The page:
Whatever bedding you decide to use, there is a wide range of fitted sheets to fit all types of bed. These are ideal as they are less likely to come away from the matress during the night, and are also quick and easy to take off and put on in emergencies!



What are the recommended room temperatures for babies?
For a 0-1 month old, the recommended room temperature is 65-70F/18-20C, and for a baby over 1 month old, the recommended temperature is 62-68F/16-19C.

If the temperature is higher or lower than this in your room or nursery then you will need to adjust your baby's bedding and clothing as appropriate, or alternatively increase or decrease the room temperature accordingly. It is a good idea to fix a thermometer somewhere in your nursery (away from the radiator or window) so that you can check the temperature on a routine basis. Many of the sleeping bags provide a free room temperature guide, which is basically a temperature sensitive strip which changes colour to denote the temperature of your room.



What is a tog rating?
A tog measurement is a European warmth rating, and has nothing to do with weight. The higher the tog rating, the warmer the product. Standard tog values are used to quantify the insulation on sleeping babies, and approximately 10 togs of clothing are recommended for 0-1 month olds at at a temperature of  65-70F/18-20C. The following data supplied by the Shirley Institute in Manchester provides a useful rough guide to the tog ratings ascribed to various baby clothing and bedding:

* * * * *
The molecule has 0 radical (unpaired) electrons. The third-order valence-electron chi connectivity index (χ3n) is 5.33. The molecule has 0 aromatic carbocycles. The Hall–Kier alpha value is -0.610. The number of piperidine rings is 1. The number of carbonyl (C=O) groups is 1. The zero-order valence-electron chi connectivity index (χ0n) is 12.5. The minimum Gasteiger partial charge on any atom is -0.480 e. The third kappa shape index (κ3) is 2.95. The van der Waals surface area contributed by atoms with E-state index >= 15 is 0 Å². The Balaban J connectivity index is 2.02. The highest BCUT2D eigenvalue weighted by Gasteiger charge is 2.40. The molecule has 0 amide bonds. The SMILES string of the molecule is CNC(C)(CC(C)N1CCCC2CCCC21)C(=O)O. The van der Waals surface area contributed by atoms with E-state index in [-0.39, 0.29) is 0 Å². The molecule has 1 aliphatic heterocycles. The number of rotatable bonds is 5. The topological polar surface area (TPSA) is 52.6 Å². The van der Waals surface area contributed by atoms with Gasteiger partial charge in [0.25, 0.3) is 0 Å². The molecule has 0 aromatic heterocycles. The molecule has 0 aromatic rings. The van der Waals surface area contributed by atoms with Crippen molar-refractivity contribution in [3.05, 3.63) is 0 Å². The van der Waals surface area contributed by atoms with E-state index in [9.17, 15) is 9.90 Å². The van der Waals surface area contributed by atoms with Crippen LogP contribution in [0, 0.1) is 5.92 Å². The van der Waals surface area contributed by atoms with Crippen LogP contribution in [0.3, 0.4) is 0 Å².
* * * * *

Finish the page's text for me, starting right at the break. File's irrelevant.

Vest  0.2 
 Babygro  1.0
 Jumper  2.0
 Cardigan  2.0
 Trousers  2.0
 Nappy (disposible)   2.0 (less when wet)
 Sleep suit  4.0
 Sheet  0.2
 Old blanket  1.5
 New blanket  2.0
 Quilts  9.0

Note that swaddling can increase the tog rating by up to 4 times. Likewise, a blanket folded in half doubles the tog rating.

Sleeping bags are also usually given a tog rating according to the warmth they provide. Most have at least two ratings, but some three. For example, Grobag sleeping bags have the following tog ratings:

2.5 togFor use all year and for standard room temps of 61-69F/16-20C
1.0 tog: For use in warmer weather and in warmer rooms of 69-73F/20-24C
0.5 tog: For use in hot weather and warm room temps of 73-80F/24-27C

Besides the temperature of the room your baby is sleeping in, a number of other external factors determine the required tog rating of the sleeping bag, that is, the quantity of clothing your baby is wearing, your baby's health, and the amount of bedding required to keep your baby warm (this can vary from one child to another, but should become clear with time).

The table below is a guide to the level of clothing suitable to be worn under a Grobag sleeping bag for each of the three tog units: 

Grobag Clothing Guide














How will I know if my baby is too hot or cold?
Your baby may wake during the night which may be a sign that they are not at a comfortable temperature. Alternatively you can feel the back of their neck or their tummy. If it feels nicely warm then they are fine, if their skin feels damp then they may be too hot. Do not worry if their arms, hands, or feet feel cool as this is quite normal and helps them to maintain a regular temperature. It is not recommended that you put a hat or hood on your baby when they are in bed as this can cause them to overheat. It is better that your baby is cooler rather than hotter, and if they are too cool then they'll soon let you know!